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My intrepid Mercatus Center colleague, Veronique de Rugy, understands well the folly of those people who wrongly suppose themselves to be wiser-than-thou in rejecting Adam Smith’s observation that “consumption is the sole end and purpose of all production; and the interest of the producer ought to be attended to only so far as it may be necessary for promoting that of the consumer.” A slice:

Economists, starting with Adam Smith, have argued that the ultimate goal of production is consumption. Far from being a counsel of sybaritic pleasure-seeking, this observation simply recognizes that production should be driven by consumer demands rather than the preferences of producers. Production that doesn’t satisfy as many consumer demands as possible isn’t really production; it’s waste. And wasteful production doesn’t do much for either producers or workers.

Scott Lincicome reports on “the sordid reality of modern U.S. trade policy.” Three slices:

Hang around the trade game long enough and you’ll frequently encounter examples of how bad law, policy, and politics hurt American businesses in infuriatingly dumb ways. What’s going on right now in the U.S. aluminum market ranks up there with some of the dumbest.

I found myself deep in this particular rabbit hole thanks to Magnitude 7 Metals, a Missouri-based primary aluminum smelter whose sudden closure last month pushed Missouri Sen. Josh Hawley to demand that President Joe Biden use the wartime Defense Production Act to magically save the factory. As Reason’s Eric Boehm patiently explained shortly thereafter, the senator’s demand—in somewhat typical fashion—never made much sense because the DPA isn’t some sort of magic “get out of economics free” card that can fix whatever market event politicians don’t like. For Hawley to pretend otherwise is pretty ridiculous stuff.

Dig a little deeper, however, and this is more than just another case of a politician screaming “DEFENSE PRODUCTION ACT” out a Capitol Hill window like Michael Scott declaring bankruptcy. Instead, it’s another teachable lesson regarding the sordid reality of modern U.S. tariff policy, and the high costs, unintended consequences, gratuitous system-gaming, and failed objectives that too often accompanies it.


As we now know, none of this “cascading protectionism”—following tariffs on upstream inputs with tariffs on downstream products—saved M7. And that’s because, as is so often the case, the mill’s problems had little to do with allegedly “unfair” imports and almost everything to do with its own specific challenges.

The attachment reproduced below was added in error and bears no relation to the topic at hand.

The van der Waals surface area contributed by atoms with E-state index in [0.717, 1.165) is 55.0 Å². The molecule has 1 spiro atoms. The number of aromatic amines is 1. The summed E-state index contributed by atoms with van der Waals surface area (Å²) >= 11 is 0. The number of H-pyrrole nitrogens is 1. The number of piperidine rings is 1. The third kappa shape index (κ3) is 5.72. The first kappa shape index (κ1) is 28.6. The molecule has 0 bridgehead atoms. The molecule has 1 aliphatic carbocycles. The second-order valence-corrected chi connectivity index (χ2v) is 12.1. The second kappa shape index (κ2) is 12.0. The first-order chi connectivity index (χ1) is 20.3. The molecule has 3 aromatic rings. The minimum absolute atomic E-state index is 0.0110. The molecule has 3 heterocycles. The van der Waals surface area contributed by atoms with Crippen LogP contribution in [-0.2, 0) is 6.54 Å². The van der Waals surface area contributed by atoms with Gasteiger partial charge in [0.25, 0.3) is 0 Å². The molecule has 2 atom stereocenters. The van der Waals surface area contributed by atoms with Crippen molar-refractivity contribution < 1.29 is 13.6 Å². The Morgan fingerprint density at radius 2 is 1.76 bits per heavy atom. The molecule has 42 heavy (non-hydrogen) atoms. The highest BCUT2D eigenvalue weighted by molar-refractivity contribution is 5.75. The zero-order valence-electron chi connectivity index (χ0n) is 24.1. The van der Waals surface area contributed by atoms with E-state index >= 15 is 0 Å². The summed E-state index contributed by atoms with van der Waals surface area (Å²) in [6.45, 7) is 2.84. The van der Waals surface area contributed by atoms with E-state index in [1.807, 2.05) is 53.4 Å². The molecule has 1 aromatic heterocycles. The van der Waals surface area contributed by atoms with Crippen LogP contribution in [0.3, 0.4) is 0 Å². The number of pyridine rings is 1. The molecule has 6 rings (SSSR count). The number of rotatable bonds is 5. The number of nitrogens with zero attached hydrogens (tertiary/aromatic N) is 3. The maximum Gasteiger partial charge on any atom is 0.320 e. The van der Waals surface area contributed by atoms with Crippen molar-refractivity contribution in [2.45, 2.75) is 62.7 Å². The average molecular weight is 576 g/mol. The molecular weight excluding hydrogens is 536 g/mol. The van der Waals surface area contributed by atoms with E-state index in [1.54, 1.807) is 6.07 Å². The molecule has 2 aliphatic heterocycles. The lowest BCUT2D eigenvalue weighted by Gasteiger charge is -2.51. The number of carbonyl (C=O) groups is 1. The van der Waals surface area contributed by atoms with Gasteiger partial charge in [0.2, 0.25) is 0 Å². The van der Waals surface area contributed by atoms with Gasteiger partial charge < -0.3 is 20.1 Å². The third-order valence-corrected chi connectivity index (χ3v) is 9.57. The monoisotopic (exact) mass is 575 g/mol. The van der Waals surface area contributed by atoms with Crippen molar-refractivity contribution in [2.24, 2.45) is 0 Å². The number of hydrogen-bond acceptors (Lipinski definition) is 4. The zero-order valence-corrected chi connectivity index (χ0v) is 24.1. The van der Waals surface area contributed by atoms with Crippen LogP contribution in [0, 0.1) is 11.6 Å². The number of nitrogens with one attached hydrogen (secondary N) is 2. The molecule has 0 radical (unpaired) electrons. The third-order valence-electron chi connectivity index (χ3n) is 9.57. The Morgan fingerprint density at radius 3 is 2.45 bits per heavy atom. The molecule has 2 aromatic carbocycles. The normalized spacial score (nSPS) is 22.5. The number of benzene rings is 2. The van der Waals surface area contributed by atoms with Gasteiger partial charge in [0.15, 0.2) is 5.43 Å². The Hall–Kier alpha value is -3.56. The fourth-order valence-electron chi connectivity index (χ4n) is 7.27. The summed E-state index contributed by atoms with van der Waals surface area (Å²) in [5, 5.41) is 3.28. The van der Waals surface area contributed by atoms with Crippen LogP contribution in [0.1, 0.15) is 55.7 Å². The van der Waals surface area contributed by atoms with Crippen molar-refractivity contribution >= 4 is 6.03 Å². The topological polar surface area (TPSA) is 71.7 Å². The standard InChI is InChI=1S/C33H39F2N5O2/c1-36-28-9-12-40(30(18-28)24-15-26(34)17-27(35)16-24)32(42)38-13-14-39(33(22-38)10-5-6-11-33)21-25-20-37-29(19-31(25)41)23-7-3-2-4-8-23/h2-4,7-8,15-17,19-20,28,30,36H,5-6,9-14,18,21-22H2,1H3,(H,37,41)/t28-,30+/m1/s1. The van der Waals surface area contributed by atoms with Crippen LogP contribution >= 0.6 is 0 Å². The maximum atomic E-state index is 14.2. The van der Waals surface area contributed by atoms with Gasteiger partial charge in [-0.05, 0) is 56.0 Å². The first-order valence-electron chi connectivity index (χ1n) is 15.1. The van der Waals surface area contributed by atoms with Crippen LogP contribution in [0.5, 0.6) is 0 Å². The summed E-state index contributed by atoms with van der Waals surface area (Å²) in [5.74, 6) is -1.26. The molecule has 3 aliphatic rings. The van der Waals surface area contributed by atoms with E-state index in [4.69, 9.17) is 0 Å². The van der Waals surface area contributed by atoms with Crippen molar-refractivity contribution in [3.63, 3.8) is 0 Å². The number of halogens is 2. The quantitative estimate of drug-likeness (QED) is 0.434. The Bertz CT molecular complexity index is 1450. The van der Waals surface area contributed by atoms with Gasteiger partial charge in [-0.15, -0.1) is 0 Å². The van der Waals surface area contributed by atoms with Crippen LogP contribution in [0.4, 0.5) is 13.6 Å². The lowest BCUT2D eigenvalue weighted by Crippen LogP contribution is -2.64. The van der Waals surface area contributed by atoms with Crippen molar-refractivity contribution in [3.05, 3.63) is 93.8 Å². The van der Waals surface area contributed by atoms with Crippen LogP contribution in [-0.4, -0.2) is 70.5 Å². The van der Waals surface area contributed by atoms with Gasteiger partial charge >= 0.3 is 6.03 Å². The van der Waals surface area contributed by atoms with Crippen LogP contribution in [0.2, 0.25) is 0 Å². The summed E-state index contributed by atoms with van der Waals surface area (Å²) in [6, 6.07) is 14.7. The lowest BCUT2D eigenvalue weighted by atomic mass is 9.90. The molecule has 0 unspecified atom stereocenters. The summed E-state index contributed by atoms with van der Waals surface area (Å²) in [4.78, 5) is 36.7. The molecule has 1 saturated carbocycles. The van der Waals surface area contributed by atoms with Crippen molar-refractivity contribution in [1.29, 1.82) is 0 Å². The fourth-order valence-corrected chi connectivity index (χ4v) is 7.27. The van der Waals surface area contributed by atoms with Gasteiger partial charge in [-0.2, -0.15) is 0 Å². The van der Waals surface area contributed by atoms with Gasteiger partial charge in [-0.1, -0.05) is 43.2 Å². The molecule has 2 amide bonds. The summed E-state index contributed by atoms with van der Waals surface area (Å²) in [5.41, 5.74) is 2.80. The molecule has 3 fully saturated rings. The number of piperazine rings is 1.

As Reuters’ Home informs us, the plant suffered from two huge flaws. First, it “was built in 1971 and had the dubious distinction of producing the worst quality air in the United States in 2019.” As a result, the plant was under a state consent decree for sulfur dioxide pollution and had recently lost out on a state subsidy that would’ve financed a $7 million emissions reduction system to fix the problem. Second, the M7 factory was powered mostly by coal, which is not just dirtier than modern aluminum smelters but also more costly. Because energy is critical to primary aluminum production, the M7 facility just wasn’t competitive. Being dirtier and more expensive than the competition is not a recipe for success.


Tariffs on upstream aluminum products spawned tariffs on downstream aluminum products which have now spawned requests for even more tariffs on aluminum products from a politically connected company that, naturally, wants tariff exemptions for itself. At least one downstream factory in the United States is closed, while several upstream plants are too. Judging from the thousands of desperate requests from U.S. manufacturers for tariff relief, surely others are in trouble too.

But instead of blaming the tariffs for this giant mess (and, heaven forbid, simply letting American companies buy aluminum from companies in Canada, the U.K., Japan, and other nations), the tariff-loving senior senator from Missouri wants the president to save his state’s factory by magical government fiat. It’s almost all too crazy to believe … unless, of course, you’ve actually been paying attention.

GMU Econ alum Caleb Fuller decries so many people’s ignorance – or rejection – of timeless economic truths. Two slices: